“It’s all a mistake…until it works.” – Seth Godin
When was the last time you saw a commercial from a local car dealer that looked markedly different from every other car dealers’ ads? Sure, they use a different person, character, or tagline, but the spots tend to look like they were produced by the same assembly line that produced their cars. Dealerships might be able to get away with it because of the built-in advantages of owning a dealership, including a massive advertising budget.
For the vast majority of businesses, however, getting – and keeping – customers is a lot trickier and labor-intensive. Inherent to finding the right integrated marketing plan are two inevitabilities: change and failure.
“Doing what you did, again and again, grinding it forward, that’s a good way to
finish a marathon, but it’s not the way that most organizations grow.” – Seth Godin
Too often, businesses confuse consistency with complacency. Consistency is a desirable trait in many areas – temperament, treatment of employees and coworkers, effort expended at work, etc. It is not a desirable trait when applied to things that have variables we need to adapt to – consumer tastes, technology advancements, cultural changes, market changes, etc.
This is particularly true of marketing. For decades, you could rely completely on TV, radio, and print advertising for your marketing mix. Not any more. All three of those mediums are being replaced or supplemented, albeit at different paces, by ever-evolving technologies. As a result, you have to work harder and harder to find and nurture your audience.
That means analyzing data, both your own and third-party, to “get to know” not only your prospects, but also your existing clients. You may find that a new audience has discovered you or an old audience has started to leave. In each case, there are opportunities, but without taking the step of reevaluating what you think you know, they will be missed opportunities.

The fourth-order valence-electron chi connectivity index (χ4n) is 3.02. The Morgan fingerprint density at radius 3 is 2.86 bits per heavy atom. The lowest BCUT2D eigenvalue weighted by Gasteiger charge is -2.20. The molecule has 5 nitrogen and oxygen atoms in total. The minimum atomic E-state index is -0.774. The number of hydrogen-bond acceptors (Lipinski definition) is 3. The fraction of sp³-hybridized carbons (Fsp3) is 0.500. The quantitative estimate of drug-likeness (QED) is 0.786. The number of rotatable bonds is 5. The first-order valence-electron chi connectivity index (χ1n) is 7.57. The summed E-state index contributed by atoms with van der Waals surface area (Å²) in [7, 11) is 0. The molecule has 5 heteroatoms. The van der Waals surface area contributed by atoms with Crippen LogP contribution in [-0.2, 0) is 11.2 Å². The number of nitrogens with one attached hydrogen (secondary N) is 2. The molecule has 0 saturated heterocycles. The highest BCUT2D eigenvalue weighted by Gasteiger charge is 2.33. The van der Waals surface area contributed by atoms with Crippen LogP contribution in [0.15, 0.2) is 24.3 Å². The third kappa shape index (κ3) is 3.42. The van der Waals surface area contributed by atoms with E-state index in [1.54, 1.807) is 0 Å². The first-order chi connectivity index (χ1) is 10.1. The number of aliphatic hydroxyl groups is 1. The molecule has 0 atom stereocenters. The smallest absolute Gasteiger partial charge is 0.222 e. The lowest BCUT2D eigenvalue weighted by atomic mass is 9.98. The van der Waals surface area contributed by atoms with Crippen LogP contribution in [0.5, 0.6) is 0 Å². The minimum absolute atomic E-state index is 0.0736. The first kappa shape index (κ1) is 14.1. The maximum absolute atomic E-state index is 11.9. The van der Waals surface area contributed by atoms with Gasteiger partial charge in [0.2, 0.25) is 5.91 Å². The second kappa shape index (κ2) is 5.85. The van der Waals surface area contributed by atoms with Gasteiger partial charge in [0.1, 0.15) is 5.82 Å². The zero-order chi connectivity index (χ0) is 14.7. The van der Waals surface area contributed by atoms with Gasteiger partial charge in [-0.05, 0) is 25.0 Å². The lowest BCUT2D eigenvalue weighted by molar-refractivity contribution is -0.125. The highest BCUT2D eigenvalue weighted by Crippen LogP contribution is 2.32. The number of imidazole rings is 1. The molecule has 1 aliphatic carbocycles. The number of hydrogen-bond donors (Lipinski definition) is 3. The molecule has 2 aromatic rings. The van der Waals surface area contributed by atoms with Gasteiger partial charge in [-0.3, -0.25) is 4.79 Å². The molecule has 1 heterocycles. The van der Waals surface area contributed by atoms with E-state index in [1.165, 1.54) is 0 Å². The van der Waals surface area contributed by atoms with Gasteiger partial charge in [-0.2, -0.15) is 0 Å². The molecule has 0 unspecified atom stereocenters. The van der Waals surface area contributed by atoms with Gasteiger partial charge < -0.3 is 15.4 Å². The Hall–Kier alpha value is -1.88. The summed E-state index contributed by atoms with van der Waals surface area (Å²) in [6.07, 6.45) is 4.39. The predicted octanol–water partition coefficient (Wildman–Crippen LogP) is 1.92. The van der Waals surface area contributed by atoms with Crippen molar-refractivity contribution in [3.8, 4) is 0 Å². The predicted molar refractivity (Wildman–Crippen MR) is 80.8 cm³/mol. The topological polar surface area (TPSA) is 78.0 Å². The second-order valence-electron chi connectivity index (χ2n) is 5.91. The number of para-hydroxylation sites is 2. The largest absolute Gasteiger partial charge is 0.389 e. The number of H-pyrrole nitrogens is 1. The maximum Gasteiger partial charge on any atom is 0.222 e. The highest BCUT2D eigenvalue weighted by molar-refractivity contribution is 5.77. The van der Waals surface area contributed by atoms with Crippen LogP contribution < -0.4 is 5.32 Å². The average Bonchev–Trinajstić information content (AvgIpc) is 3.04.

“That’s what innovation is.
Mistakes, experiments, mis-steps. Until it works.” – Seth Godin
That’s right. When you change things, you will make mistakes. It’s inevitable.
AND IT’S OK!
To take it a step further, it’s actually a good thing. To paraphrase Seth Godin, if you don’t try new things and fail, you’ll never find the new things that work. Think of it as a process of elimination – every misstep is getting you closer to the right path.
Having an outside firm help you is a great way to avoid some mistakes, but there will still be things that don’t work. The important thing, whether you do it yourself or with an outside firm, is to keep trying.
If you create a new content series with the goal of publishing an ebook, but the individual blog posts fall flat, don’t freak out. Go back, look at the data on your audience, compare what you thought would happen to what actually happened, and see if you missed something.
Maybe your topic was off. Maybe your distribution channels were the wrong ones. Maybe something shifted in your market that you missed. Take all that information, make changes to your strategy, and try again. Every “failure” will teach you something that you can use going forward.
Earlier I said car dealerships can get away with breaking these rules because of built-in advantages. But here’s the thing – that won’t last forever. Look at how differently people buy used cars now. Many never even see the car in person before they buy it. What reason is there to think that over time, the same thing won’t happen – even more than it already is – with new cars?
The answer is, of course, there isn’t one. It’s a matter of when, not if. And when it does, the cookie cutter commercials will (thankfully) be gone. The only question left, which is the same question you need to be asking yourself, is will they be gone before it’s too late to catch up to the market?